Norway's new government may bar oil firms from Arctic islands
OSLO, Sept 13
OSLO, Sept 13 (Reuters) - Norway's incoming ruling parties plan to keep the Arctic Lofoten islands closed to the oil industry in hopes of winning over two smaller parties for their ruling coalition, daily newspaper Aftenposten said on Friday, citing sources close to the parties' leadership.
The Conservatives and Progress, who won elections on Monday, still need one of two centrist parties for a majority in parliament and their plan to open Lofoten to drilling has been among the biggest hurdles to a deal.
The Liberals and Christian Democrats, who are expected to enter coalition talks with the two bigger parties next week, have both said they will fight to keep the oil industry out of Lofoten to protect its pristine environment, its tourism and the world's largest cod stock.
Norway's oil industry has lobbied for a chance to drill there in the search for new oil reserves as production further south declines, with national output expected to fall to a 25-year low this year.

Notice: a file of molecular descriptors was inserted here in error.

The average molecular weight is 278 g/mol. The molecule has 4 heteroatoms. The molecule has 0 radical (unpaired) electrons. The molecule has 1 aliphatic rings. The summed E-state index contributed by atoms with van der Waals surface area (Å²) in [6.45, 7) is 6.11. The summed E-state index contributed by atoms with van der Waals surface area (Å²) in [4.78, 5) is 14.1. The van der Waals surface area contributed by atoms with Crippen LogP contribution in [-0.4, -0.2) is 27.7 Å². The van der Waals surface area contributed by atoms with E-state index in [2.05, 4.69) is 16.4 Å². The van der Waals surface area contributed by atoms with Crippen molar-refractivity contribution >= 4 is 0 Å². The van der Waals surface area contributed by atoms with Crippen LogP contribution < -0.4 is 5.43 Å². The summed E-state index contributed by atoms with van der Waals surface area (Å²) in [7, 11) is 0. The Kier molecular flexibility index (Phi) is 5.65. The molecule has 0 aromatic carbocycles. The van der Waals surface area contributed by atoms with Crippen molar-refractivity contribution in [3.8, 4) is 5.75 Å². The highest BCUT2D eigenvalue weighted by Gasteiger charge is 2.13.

Waters off Lofoten are estimated to hold 8 percent of Norway's undiscovered oil and gas resources with seismic tests identifying 50 prospects that could hold recoverable reserves of around 1.27 billion barrels of oil equivalent. (Reporting by Balazs Koranyi and Joachim Dagenborg; Editing by Greg Mahlich)
- U.S., Arab partners launch first strikes on IS in Syria |
- Qatar adamant it will host 2022 World Cup despite doubts
- Argentina's Fernandez to meet billionaire investor Soros in New York
- Ebola could strike 20,000 in six weeks, 'rumble on for years': study
- More Americans than ever have never married: survey